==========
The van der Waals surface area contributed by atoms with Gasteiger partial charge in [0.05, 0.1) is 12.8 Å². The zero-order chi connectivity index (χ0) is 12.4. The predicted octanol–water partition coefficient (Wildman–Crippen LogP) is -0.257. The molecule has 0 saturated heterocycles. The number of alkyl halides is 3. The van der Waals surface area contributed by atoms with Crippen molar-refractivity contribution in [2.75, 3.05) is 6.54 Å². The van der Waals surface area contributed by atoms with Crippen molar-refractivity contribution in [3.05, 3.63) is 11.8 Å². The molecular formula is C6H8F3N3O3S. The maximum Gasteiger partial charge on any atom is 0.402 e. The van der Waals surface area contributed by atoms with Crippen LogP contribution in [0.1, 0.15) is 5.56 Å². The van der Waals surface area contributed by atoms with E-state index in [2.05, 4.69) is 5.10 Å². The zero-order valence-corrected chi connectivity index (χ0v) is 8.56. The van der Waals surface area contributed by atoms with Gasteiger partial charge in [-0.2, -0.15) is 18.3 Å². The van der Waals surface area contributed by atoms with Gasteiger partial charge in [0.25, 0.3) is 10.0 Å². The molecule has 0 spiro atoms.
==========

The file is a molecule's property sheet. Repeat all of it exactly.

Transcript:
The van der Waals surface area contributed by atoms with Gasteiger partial charge in [0.05, 0.1) is 12.8 Å². The zero-order chi connectivity index (χ0) is 12.4. The predicted octanol–water partition coefficient (Wildman–Crippen LogP) is -0.257. The molecule has 0 saturated heterocycles. The number of alkyl halides is 3. The van der Waals surface area contributed by atoms with Crippen molar-refractivity contribution in [2.75, 3.05) is 6.54 Å². The van der Waals surface area contributed by atoms with Crippen molar-refractivity contribution in [3.05, 3.63) is 11.8 Å². The molecular formula is C6H8F3N3O3S. The maximum Gasteiger partial charge on any atom is 0.402 e. The van der Waals surface area contributed by atoms with Crippen LogP contribution in [0.1, 0.15) is 5.56 Å². The van der Waals surface area contributed by atoms with E-state index in [2.05, 4.69) is 5.10 Å². The zero-order valence-corrected chi connectivity index (χ0v) is 8.56. The van der Waals surface area contributed by atoms with Gasteiger partial charge in [-0.2, -0.15) is 18.3 Å². The van der Waals surface area contributed by atoms with Gasteiger partial charge in [0.25, 0.3) is 10.0 Å². The molecule has 0 spiro atoms.